Democratic House Candidates Try To Distinguish Themselves In Butte
Democrats in Butte last night got a chance to try to find differences between five candidates running for their party's nomination to challenge Congressman Greg Gianforte next year.
Surprise: The candidates agreed on a lot. But over two hours and more than a dozen questions, some differences did emerge.
Health care got more attention than any other topic.
"We need to pass the logical fix to this problem," said Bozeman State Representative Tom Woods, "and that's Medicare for all, and in Congress I'll co-sponsor it, that's a promise."
Kathleen Williams, who has served three terms in the Montana legislature, and is also from Bozeman said, "single payer, Medicare for all is a great thing to aspire to. I think it's going to take some steps. For example, if we can stabilize the individual insurance market now, and then allow people, say 55 and older, to buy in to Medicare … and then we can move into single payer, Medicare for all. It's expensive. That's part of the problem, why we can't move to it immediately."
Billings attorney John Heenan, who appeared by Skype from out of state, said, "we don't have time for incremental steps, and we don't have time for politicians that want to dilly-dally while people suffer. I believe in Medicare for all. I believe we need to scrap a law that was written by insurance companies for insurance companies."
All the candidates said single payer health care would be preferable to the current system, but only Tom Woods and John Heenan said that goal should be pursued immediately.
Whitefish attorney Jared Pettinato distinguished himself by being the only candidate to talk about a topic that nearly always gets applause in Butte.
"Unions! Stronger Unions!" Pettinato said, to a couple of shouts and applause. "Union membership has plummeted since the 1950s, and down have gone wages," he said. "The way to bring them up means bringing people to collective bargaining."
That was in response to a question about how to help working and middle class people get ahead. Kathleen Williams said she supports raising the federal minimum wage, and John Heenan and Tom Woods said they support a $15 an hour living wage.
Grant Kier, a former land trust director from Missoula answered the question this way.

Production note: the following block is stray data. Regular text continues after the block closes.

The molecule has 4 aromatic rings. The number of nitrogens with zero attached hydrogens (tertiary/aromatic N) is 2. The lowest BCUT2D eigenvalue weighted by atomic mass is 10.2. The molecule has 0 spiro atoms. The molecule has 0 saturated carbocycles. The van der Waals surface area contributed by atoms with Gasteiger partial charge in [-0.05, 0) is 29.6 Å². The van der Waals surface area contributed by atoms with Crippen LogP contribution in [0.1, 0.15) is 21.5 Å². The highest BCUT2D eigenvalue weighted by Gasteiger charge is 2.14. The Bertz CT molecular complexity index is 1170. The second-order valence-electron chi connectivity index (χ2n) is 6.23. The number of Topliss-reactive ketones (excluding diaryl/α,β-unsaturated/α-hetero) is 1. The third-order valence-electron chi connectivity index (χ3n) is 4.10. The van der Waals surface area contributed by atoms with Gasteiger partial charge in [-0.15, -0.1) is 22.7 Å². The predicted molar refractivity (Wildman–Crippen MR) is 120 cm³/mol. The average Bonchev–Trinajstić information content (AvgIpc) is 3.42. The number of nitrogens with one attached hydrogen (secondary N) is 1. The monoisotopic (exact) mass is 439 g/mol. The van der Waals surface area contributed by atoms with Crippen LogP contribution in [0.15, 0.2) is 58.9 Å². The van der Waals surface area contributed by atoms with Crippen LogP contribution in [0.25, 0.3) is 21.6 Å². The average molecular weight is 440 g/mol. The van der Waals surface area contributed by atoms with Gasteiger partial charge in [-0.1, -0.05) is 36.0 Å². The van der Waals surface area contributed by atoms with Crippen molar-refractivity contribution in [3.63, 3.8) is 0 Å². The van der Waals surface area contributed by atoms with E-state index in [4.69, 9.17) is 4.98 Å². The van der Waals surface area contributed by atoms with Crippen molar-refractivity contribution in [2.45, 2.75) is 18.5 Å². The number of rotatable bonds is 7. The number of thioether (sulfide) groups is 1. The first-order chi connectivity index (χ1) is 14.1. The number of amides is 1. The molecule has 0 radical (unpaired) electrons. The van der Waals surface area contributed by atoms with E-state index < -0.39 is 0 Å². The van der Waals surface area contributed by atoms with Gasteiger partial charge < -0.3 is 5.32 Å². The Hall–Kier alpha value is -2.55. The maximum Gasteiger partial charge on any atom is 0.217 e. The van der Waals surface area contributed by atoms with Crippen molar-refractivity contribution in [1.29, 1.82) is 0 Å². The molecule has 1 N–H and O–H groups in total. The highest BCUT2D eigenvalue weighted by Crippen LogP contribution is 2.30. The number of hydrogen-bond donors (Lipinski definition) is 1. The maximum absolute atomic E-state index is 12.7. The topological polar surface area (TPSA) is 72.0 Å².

"This is a hard place, even for well educated people, to find jobs and to keep good jobs. I get that. I think that we have huge opportunities in energy and natural resource, in ways that we can expand sustainable jobs in our communities … Agriculture, and recreation and tourism – those have tremendous potential to grow in Montana and to compliment one another," said Kier.
All the candidates said they support more investment in public education, a woman's rights to make healthcare and reproductive choices, and campaign finance reform.
A moderator asked: "What proposals would you make to improve our elections process and get dark money out of it?"
Heenan answered: "Overturn Citizens United, overturn Citizens United, overturn Citizens United."
Citizens United is the 2010 Supreme Court decision that allows corporations and labor unions to spend unlimited funds on direct advocacy for or against candidates.
"All the adivce I've gotten is that, to overturn Citizens United, we need a constitutional amendment," said Kathleen Williams, "but we can't just give lip service to that, we have to realize what it's going to take to do that."
"I don't have a problem with corporations making profits, that fine," said Tom Woods, "but the problem is we have corporations making laws. That is the fundamental reason we need to overturn Citizens United now."
The candidates were asked how they see challenge of balancing mining and environmental protection, and what should be done about the future of the Colstrip coal fired power plant.
Grant Kier said, "as somebody who's worked as a well site geologist and in conservation, I think it's important to strike a balance and I absolutely think that we can. If we have international trade policy that holds other countries to the same environmental standards, and safety standards, then we can ensure that the people of Montana have a clean and healthy environment, and good paying jobs, we're not being out-competed by countries that are destroying the environment."
Jared Pettinato said, "with the wind in the trees we can expand jobs in Montana, and also help the environment, both. By producing clean energy and by helping the forest fires in western Montana, helping wildfire return to become a natural part of the system."
The candidates appeared before an audience of about 80 people at Butte's Knights of Columbus hall last night. They got a few digs in at the man they all hope to challenge next November, Congressman Greg Gianforte – but before they can do that, one of them has to win Montana's Democratic primary in June.